Tylenol Liver Problem Allegations Alert: Resource4thePeople Announces Continuation of No-Cost Consultations for Consumers in 2014

National network of attorneys will resume availability to consumers inquiring about legal options to seek compensation over allegations that Tylenol and other acetaminophens may cause liver damage.

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San Diego, CA (PRWEB) January 17, 2014

http://www.resource4thepeople.com/defectivedrugs/acetaminophen.html

Resource4thePeople announced today that its national network of attorneys will continue to offer free consultations in 2014 to consumers who are seeking compensation in connection with allegations that Tylenol products and other acetaminophens may cause liver damage.

These allegations are contained in the court files of nearly 100 federal lawsuits* involving such claims against Tylenol that are part of a multidistrict litigation consolidated before a federal judge in the Eastern District of Pennsylvania.

"We are also announcing that we will continue to provide consumers with updates involving this litigation in which the judge is now presiding over pre-trial evidence-gathering over claims that patients suffered life-threatening liver damage because of their trust in Tylenol and other acetaminophen medications," said Resource4thePeople.

The announcement of the continuation of the no-cost consultations was made after numerous inquiries were received from consumers about whether Resource4thePeople's national network of attorneys would, after 2013, continue to offer them in connection with Tylenol allegations.

“The increase in the number of consumers inquiring about issues raised in the Tylenol federal multidistrict litigation and other lawsuits demonstrates that there are great numbers of affected consumers seeking experienced, aggressive legal help,” said Resource4thePeople.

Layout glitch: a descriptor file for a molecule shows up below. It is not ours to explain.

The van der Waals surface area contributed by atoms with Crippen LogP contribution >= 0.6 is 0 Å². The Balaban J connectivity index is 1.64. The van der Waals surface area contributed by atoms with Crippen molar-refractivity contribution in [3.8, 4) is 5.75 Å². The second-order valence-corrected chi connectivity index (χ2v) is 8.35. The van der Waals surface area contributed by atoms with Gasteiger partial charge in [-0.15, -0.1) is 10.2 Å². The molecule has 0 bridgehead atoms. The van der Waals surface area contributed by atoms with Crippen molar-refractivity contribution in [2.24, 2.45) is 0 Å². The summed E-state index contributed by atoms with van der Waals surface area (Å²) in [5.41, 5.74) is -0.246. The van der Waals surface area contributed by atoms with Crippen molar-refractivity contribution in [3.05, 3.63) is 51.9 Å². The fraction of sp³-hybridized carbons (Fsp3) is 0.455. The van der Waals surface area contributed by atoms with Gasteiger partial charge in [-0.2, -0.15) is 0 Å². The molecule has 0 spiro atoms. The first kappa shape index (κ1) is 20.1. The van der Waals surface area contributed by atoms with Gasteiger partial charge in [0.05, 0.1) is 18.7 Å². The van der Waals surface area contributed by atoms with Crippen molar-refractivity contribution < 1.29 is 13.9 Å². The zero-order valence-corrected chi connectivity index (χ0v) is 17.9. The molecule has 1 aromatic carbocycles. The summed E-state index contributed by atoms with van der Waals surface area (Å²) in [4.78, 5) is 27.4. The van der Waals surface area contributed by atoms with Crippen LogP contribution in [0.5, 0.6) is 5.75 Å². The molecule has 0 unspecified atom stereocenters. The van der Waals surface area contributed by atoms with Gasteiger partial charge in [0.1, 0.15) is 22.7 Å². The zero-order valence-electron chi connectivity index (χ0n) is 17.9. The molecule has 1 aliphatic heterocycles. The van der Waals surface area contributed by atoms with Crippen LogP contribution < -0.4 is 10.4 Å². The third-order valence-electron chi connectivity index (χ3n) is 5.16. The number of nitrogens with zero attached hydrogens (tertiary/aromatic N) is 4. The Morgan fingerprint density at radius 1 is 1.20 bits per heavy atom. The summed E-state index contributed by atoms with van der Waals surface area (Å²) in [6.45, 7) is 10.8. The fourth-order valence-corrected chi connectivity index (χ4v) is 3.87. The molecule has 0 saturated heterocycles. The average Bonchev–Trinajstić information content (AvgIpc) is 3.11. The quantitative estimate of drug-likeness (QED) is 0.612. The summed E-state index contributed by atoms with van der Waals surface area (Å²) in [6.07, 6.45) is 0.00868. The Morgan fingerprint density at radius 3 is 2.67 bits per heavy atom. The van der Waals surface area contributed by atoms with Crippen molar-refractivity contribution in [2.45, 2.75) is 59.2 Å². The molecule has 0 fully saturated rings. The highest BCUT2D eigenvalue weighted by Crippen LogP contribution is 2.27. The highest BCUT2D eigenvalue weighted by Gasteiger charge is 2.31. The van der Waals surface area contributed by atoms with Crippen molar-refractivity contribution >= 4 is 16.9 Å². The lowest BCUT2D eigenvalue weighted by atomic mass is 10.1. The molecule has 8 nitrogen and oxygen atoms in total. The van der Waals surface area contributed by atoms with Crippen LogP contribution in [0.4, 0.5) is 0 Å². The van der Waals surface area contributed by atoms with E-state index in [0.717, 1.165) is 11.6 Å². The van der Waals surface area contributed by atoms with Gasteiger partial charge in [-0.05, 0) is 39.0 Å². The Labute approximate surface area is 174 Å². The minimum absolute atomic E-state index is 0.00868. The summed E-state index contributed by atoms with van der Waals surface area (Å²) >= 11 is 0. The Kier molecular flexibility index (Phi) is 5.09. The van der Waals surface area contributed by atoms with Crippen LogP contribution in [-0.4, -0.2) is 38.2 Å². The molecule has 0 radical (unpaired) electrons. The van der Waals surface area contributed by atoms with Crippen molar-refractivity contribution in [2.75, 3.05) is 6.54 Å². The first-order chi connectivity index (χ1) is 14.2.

Resource4thePeople said that eligible consumers will be provided information about what legal options they may have to seek compensation for medical expenses, pain and suffering and other costs in connection with expenses they have incurred in connection with the allegations.

"However, each case is different and there may be legal time limits involved and consumers are advised to contact us as soon as possible in order to preserve all of their legal options," said Resource4thePeople.

Lawyers for the alleged victims in the multidistrict litigation currently are pressing their case to review internal documents directly affecting these claims, according to the court file.

U.S. District Court Judge Lawrence F. Stengel is weighing a request by defense lawyers from Tylenol and parent company Johnson & Johnson to limit access to these documents, said Resource4thePeople.

Resource4thePeople notes that Tylenol, on its web site**specifically warns that Tylenol contains acetaminophen and alerts consumers that severe liver damage may occur if you take "3 or more alcoholic drinks every day while using this product."

The same warning also was posted*** by the U.S. Food and Drug Agency on its web site in addition to details about dosage dangers:

"Acetaminophen is the generic name of a drug found in many common brand name OTC products such as Tylenol, as well as prescription products such as Vicodin and Percocet. Acetaminophen is an important drug, and its effectiveness in relieving pain and fever is widely known. This drug is generally considered safe when used according to the directions on its labeling. But taking more than the recommended amount can cause liver damage, ranging from abnormalities in liver function blood tests, to acute liver failure, and even death."